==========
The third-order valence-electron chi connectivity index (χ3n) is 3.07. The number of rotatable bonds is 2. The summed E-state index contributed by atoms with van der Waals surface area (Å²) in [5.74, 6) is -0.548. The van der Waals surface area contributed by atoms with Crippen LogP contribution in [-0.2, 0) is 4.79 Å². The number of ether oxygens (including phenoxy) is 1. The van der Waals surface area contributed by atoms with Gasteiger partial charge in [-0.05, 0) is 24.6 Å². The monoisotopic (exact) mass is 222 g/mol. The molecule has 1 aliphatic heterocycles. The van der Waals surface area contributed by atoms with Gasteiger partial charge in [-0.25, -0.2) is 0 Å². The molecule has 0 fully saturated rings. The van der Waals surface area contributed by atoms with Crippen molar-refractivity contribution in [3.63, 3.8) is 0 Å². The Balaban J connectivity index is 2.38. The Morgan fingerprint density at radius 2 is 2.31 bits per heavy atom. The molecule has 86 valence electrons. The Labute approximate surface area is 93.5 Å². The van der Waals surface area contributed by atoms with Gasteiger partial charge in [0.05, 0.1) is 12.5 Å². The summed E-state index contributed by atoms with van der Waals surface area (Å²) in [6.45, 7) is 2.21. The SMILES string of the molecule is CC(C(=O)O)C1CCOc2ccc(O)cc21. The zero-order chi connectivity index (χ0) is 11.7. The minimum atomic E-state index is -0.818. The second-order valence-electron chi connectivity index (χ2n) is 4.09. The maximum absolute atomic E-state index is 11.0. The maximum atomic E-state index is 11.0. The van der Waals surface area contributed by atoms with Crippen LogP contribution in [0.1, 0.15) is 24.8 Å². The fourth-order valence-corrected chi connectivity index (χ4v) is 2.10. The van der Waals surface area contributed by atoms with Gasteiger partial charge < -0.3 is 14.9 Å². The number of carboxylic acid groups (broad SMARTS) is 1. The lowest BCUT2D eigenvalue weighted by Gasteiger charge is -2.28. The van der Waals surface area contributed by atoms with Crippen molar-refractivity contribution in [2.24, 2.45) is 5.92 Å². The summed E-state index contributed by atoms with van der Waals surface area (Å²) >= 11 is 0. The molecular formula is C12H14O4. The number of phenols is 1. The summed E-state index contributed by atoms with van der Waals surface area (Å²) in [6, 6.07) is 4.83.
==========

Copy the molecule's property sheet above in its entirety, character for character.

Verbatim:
The third-order valence-electron chi connectivity index (χ3n) is 3.07. The number of rotatable bonds is 2. The summed E-state index contributed by atoms with van der Waals surface area (Å²) in [5.74, 6) is -0.548. The van der Waals surface area contributed by atoms with Crippen LogP contribution in [-0.2, 0) is 4.79 Å². The number of ether oxygens (including phenoxy) is 1. The van der Waals surface area contributed by atoms with Gasteiger partial charge in [-0.05, 0) is 24.6 Å². The monoisotopic (exact) mass is 222 g/mol. The molecule has 1 aliphatic heterocycles. The van der Waals surface area contributed by atoms with Gasteiger partial charge in [-0.25, -0.2) is 0 Å². The molecule has 0 fully saturated rings. The van der Waals surface area contributed by atoms with Crippen molar-refractivity contribution in [3.63, 3.8) is 0 Å². The Balaban J connectivity index is 2.38. The Morgan fingerprint density at radius 2 is 2.31 bits per heavy atom. The molecule has 86 valence electrons. The Labute approximate surface area is 93.5 Å². The van der Waals surface area contributed by atoms with Gasteiger partial charge in [0.05, 0.1) is 12.5 Å². The summed E-state index contributed by atoms with van der Waals surface area (Å²) in [6.45, 7) is 2.21. The SMILES string of the molecule is CC(C(=O)O)C1CCOc2ccc(O)cc21. The zero-order chi connectivity index (χ0) is 11.7. The minimum atomic E-state index is -0.818. The second-order valence-electron chi connectivity index (χ2n) is 4.09. The maximum absolute atomic E-state index is 11.0. The maximum atomic E-state index is 11.0. The van der Waals surface area contributed by atoms with Crippen LogP contribution in [0.1, 0.15) is 24.8 Å². The fourth-order valence-corrected chi connectivity index (χ4v) is 2.10. The van der Waals surface area contributed by atoms with Gasteiger partial charge < -0.3 is 14.9 Å². The number of carboxylic acid groups (broad SMARTS) is 1. The lowest BCUT2D eigenvalue weighted by Gasteiger charge is -2.28. The van der Waals surface area contributed by atoms with Crippen molar-refractivity contribution in [2.24, 2.45) is 5.92 Å². The summed E-state index contributed by atoms with van der Waals surface area (Å²) >= 11 is 0. The molecular formula is C12H14O4. The number of phenols is 1. The summed E-state index contributed by atoms with van der Waals surface area (Å²) in [6, 6.07) is 4.83.